In this version they changed it so that to win this game requires you to raid. I brought this up with the developer David Dunham and he dismissed my idea saying to win without once raiding was a BUG.

Why fix what isn't broken and penalize people for thinking out of the box? Too many games today require violence to win - and King of Dragon Pass is now one of them. It's a pity that a great story telling game like this sabotaged one of its own interesting and entertaining mechanics.

The Choice selection items are cut off and go off screen. Poorly ported from the mobile version. The font is horrible too. When you first start the game you are given some backstory and the FONT is some HORRIBLE white color that is very painful to the eyes. The font is generic and it CLASHES horribly with the font they use in the game menus and "normal" game text.

Some areas are horribly ugly such as the "reorganize" tab. Take a look and you'll see vast swathes of empty space.

The art has shrunk!! The gorgeous art of the first PC game has been shrunk down and adjusted to the upper left size of the screen. What the hell is this game, empty space simulator?? Lots and Lots of empty space.

Did you want to redo your game - to start a new game? Well, tough luck because you don't see an option for that in the main menu! Instead you have to go inside your old game, start it up and then click on CONTROLS - THEN NEW GAME.... HOW MESSED up is that??

Stick with the GOG version and skip this horrible mobile port. Oh and the upcoming game from Asharp that their touting? I probably won't buy it either.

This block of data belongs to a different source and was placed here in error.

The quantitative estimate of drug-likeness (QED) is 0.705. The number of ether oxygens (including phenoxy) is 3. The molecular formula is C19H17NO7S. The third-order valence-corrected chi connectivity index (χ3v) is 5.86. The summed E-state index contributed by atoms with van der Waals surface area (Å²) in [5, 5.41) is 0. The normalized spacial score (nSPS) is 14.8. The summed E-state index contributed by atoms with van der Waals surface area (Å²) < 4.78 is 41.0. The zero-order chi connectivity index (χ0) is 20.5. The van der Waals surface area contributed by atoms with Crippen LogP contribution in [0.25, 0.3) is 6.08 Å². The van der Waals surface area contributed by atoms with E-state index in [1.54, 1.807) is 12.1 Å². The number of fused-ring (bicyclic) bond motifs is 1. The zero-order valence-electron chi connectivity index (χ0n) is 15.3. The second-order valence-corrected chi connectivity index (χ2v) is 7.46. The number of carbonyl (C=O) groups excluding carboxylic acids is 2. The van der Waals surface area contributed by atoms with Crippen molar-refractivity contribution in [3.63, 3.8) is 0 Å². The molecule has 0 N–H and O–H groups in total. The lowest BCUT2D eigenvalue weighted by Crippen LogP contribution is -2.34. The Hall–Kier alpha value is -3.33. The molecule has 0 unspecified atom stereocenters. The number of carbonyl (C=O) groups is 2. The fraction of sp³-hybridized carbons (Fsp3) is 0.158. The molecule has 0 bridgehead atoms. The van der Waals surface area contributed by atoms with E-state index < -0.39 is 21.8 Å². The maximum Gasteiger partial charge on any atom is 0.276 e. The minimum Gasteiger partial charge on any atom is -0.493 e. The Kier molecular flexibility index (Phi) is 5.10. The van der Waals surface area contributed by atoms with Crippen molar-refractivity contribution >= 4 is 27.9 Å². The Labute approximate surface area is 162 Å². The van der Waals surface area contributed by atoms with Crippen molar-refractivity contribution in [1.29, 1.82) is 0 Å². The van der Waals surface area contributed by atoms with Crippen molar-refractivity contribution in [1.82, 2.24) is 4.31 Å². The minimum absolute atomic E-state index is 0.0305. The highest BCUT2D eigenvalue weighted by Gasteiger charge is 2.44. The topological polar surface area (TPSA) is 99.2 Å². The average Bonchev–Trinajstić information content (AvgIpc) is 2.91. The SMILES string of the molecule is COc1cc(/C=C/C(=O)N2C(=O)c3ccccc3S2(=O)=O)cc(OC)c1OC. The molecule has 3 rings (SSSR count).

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98 of 121 people (81%) found this review helpful
6 people found this review funny
17.6 hrs on record
Posted: August 1, 2015
Always listen to your trickster!

This is a very unique game, which i first played the GoG version some years ago.

In short you manage a clan in a unique fantasy world, which had to migrate to new lands. In this world the gods are very active and important, as are dragons and many other fantasy folks, up to the squishy duck people, who are always good to bully ;)

You lead your clan with the help of your council (which consists of worshipers from the different gods, with different attributes from customs, up to bargaining, war, magic and so on). They each have their own opinion on how to deal with the day to day activities of the clan as well as the many special events, which occur.
I, for myself, rarely play without the trickster, as he is one of the most entertaining ones (but often enough brings you into additional trouble).

You have three main directions which type of tribe you want to lead (peaceful / warlike or a mix) but there are so many different ways you can try to lead, that each playthrough feels different. For example by choosing different gods to worship and council members, the way your tribe develops changes, also the diplomacy with the other clans changes with each new start.

In the end your goal is to become King of this new domain.. or at least see that your tribe lives through these troubled times.

Conclusio: In short, this game has great replayability and brings a fresh concept with nice artwork and lore. Just don´t expect too much "action".